You can print reports from a catalog consisting of all the clips in the current view:

  • Use Print > Current View to print the current window, whether in list, film strip or grid view.
  • Use Print > Single Page Index Sheet to print a single page "contact sheet" of a particular tape as a grid view. As many clips as will fit on one page are automatically chosen to be as representative as possible of the tape. (To select the tape to be printed use Group by tape and click on the tape you want.)
  • Use Print > Selected Images to print out the selected images or posters at the maximum available resolution. (The image is taken from thumbnails, proxy movies, or original media, depending on what is available). Print as many images as possible on each sheet of paper, and automatically switch individual images between landscape and portrait to maximise the print area.
  • Use Print > HTML Formatted to print the current window or selected clips as an HTML formatted page. This type of printout is particularly suited to printing long log notes as they will flow over multiple lines. In the print dialog you can choose which fields are printed and whether to include the poster thumbnail or not, and also whether new line characters in a text field are preserved in the printout.

You can also print complete details of an individual clip by bringing up the Clip Summary window and pressing the Print button in the toolbar.

To adjust the appearance of printouts you can:

  • Choose a different type of view (list or grid).
  • Select a percentage reduction in your print settings dialog and then print a large grid view for higher resolution.
  • Use Page Setup to select a different page orientation or percentage reduction.
  • Adjust the font and inter-cell spacing in Preferences.
  • Enter a custom title in Preferences to be used as the main title or as a custom footer (eg. a copyright notice or contact details if you plan to give printouts to clients).
  • Suppress the printing of icons (to indicate clip type) by an advanced Preferences option.

You can also export clips as HTML or text and print them from an external application such as your web browser or a word processor (for example, if you have large amount of text and want it all to flow on the page rather than be truncated to fit in a fixed row height).


Use the Preferences dialog to enter your registration details and change user preferences. There are a large number of settings, arranged in different pages or tabs for convenience. You can use the Next and Previous buttons to cycle through them, or Highlight to show which settings have been modified and optionally restore them back to their recommended default values.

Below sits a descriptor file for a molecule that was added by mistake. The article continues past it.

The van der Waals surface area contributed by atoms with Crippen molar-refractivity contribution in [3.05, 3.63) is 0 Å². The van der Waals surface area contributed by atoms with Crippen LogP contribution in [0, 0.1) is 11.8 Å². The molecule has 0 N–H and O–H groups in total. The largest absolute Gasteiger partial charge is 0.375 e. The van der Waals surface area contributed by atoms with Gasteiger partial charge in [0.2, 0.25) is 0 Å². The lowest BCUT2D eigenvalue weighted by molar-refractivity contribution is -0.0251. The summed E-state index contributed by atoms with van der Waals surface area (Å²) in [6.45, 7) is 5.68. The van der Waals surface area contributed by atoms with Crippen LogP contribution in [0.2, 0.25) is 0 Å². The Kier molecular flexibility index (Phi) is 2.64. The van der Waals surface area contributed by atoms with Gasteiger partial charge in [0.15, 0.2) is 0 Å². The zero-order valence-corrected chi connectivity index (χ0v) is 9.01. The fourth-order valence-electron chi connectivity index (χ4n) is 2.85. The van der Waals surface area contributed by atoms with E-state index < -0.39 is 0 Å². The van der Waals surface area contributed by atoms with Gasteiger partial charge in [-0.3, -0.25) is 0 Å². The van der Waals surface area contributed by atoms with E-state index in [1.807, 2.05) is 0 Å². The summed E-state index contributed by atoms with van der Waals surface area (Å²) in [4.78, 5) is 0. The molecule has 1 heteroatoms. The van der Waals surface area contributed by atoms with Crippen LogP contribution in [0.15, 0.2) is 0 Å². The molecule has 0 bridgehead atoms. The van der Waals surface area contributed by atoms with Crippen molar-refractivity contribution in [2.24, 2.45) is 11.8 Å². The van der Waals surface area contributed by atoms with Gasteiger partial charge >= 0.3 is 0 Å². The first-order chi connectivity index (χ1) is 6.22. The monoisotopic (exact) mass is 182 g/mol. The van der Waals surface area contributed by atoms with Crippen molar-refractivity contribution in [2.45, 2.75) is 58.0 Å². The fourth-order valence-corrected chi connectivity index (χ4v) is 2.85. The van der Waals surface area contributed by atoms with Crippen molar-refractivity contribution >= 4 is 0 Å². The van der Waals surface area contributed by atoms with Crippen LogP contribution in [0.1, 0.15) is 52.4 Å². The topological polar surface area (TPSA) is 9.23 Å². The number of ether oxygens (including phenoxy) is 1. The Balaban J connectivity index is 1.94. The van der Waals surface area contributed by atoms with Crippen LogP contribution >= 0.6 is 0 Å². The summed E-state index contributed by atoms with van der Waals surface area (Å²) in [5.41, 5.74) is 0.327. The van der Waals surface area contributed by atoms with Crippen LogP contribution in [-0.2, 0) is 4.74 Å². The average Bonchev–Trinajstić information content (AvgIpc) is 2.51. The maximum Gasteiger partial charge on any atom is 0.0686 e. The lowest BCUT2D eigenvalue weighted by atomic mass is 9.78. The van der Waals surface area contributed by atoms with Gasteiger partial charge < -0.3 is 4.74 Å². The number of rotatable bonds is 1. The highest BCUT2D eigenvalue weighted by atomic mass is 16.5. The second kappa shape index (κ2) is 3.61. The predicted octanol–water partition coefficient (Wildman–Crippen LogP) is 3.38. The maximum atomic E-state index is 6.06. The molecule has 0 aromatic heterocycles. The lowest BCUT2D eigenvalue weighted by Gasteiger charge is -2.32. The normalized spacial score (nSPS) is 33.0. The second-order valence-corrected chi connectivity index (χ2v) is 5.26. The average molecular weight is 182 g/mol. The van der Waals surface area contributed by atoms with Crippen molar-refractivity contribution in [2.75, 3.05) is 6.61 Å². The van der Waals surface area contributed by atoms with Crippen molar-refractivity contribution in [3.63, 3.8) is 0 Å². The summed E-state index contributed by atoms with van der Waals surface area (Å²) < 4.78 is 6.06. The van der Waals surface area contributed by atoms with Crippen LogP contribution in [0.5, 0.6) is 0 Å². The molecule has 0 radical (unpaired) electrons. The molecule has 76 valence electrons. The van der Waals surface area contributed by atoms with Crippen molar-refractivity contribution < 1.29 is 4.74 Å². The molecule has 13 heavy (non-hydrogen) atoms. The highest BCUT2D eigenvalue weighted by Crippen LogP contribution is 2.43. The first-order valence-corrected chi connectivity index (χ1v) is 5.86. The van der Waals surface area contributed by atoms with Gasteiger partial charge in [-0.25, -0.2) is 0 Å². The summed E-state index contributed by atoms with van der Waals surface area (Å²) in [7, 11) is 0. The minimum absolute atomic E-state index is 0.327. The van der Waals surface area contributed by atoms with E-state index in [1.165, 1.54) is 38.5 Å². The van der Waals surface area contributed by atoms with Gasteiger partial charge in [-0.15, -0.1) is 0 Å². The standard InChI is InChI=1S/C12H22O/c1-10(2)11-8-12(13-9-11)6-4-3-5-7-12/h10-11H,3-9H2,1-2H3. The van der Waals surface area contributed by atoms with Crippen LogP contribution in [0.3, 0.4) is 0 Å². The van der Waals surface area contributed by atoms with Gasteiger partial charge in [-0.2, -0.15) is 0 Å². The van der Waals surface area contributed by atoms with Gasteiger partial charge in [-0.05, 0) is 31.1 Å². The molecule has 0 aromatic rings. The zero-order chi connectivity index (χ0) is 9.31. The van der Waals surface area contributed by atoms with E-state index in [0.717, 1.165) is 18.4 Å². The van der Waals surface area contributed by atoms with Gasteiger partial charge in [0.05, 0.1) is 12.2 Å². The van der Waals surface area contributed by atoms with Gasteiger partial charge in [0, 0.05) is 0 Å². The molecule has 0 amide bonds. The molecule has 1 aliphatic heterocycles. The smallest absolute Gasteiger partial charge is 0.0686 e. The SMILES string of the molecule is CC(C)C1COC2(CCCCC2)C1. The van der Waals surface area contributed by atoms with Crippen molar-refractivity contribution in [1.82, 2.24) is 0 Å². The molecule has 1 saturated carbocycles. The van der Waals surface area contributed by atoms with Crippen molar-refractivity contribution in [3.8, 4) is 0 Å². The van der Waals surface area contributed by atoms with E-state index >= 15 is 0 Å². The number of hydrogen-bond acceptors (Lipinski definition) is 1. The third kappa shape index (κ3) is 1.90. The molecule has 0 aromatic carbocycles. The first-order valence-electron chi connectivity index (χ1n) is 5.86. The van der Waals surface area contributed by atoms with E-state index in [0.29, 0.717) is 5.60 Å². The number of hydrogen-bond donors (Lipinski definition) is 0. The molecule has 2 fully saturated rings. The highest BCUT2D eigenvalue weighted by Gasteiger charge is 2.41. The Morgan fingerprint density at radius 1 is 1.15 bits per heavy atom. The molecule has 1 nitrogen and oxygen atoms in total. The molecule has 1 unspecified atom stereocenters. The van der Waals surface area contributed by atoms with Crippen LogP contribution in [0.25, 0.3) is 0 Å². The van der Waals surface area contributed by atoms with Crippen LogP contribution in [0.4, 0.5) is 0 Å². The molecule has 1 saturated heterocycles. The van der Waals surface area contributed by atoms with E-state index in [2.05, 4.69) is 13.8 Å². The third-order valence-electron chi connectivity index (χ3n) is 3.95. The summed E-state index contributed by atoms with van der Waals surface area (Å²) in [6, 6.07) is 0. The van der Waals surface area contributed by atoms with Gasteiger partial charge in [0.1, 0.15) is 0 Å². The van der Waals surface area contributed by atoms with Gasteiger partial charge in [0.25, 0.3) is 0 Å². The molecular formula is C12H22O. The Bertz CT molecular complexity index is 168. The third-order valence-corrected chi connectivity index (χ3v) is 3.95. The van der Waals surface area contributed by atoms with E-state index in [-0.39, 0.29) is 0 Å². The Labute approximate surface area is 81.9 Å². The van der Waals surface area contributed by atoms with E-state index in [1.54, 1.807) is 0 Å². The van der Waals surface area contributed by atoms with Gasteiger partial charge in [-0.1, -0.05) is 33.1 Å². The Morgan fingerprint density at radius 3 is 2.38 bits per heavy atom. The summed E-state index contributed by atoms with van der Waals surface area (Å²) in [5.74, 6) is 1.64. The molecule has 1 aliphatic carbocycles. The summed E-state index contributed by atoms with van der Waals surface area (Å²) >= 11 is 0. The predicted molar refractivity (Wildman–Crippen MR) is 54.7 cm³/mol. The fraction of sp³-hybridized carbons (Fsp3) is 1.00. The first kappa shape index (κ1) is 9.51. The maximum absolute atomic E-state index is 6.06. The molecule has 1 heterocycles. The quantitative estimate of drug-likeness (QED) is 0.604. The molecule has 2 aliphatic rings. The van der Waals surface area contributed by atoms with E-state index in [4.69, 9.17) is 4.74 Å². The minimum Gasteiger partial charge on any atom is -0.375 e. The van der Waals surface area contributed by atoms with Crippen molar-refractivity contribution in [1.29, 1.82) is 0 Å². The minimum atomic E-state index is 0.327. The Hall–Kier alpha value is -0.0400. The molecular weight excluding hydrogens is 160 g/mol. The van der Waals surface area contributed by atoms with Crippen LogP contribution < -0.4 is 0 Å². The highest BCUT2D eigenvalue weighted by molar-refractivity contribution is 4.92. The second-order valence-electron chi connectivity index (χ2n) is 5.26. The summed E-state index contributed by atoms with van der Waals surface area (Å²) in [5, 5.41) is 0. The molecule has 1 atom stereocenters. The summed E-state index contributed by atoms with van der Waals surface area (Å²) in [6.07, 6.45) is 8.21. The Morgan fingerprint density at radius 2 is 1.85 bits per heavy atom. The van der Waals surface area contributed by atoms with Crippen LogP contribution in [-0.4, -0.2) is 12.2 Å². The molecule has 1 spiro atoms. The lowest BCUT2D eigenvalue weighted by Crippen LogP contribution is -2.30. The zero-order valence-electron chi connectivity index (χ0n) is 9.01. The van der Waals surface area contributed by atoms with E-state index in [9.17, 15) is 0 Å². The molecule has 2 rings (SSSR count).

General tab
Whether to interpret timecode (when no frame rate is specified by the context) as PAL or NTSC; the format for displaying dates and times; whether to use the simplified or advanced menu; how to name subclips created by automatic scene detection or the New Subclip command; whether to force the user interface language to English when using a localised version of CatDV.
Proxies & Thumbnails tab
What size and quality settings to use when creating proxy movies (use one of the presets, or customise your own in the Professional Edition); whether to use tape- or path-based proxies; whether to display a proxy instead if the original movie is unavailable (or whether to always use the proxy); whether to generate thumbnails for imported media; what size thumbnails to create; whether to use the midpoint or start of clip as initial default poster; whether to create thumbnails on the first/last frame or inset by 5% (for shots that fade in from black).
Field Definitions tab
Edit (view, create, modify, or delete) user-defined fields, metadata fields; view or edit the values that appear in drop down pick lists; manage config sets; edit Event Marker categories; edit Final Cut Pro Field Mappings; edit Smart Labels; view, lock, or make mandatory the Built-In fields.
Customise Views tab
Create or modify view definitions.
Customise Workspaces tab
Create or modify workspaces.
Customise Details Panel tab - Professional Edition
Customise fields shown in the clip details panel, along with creating panels.
User Interface tab
Whether to open last catalog when launching CatDV; explicitly specify the default view and grouping when a window is first opened or whether these should automatically be the same as the previous window; decide whether to always display tab name; choose whether to prompt which catalog to import files to; choose whether to show toolbar labels; define action when double-clicking a file; whether to use the advanced query dialog for searches within a catalog (Professional Edition).
Tree Navigator tab
Choose tree style; define how browsing and searching the Server tree works; personalise and toggle the Filters, Actions, and File System trees.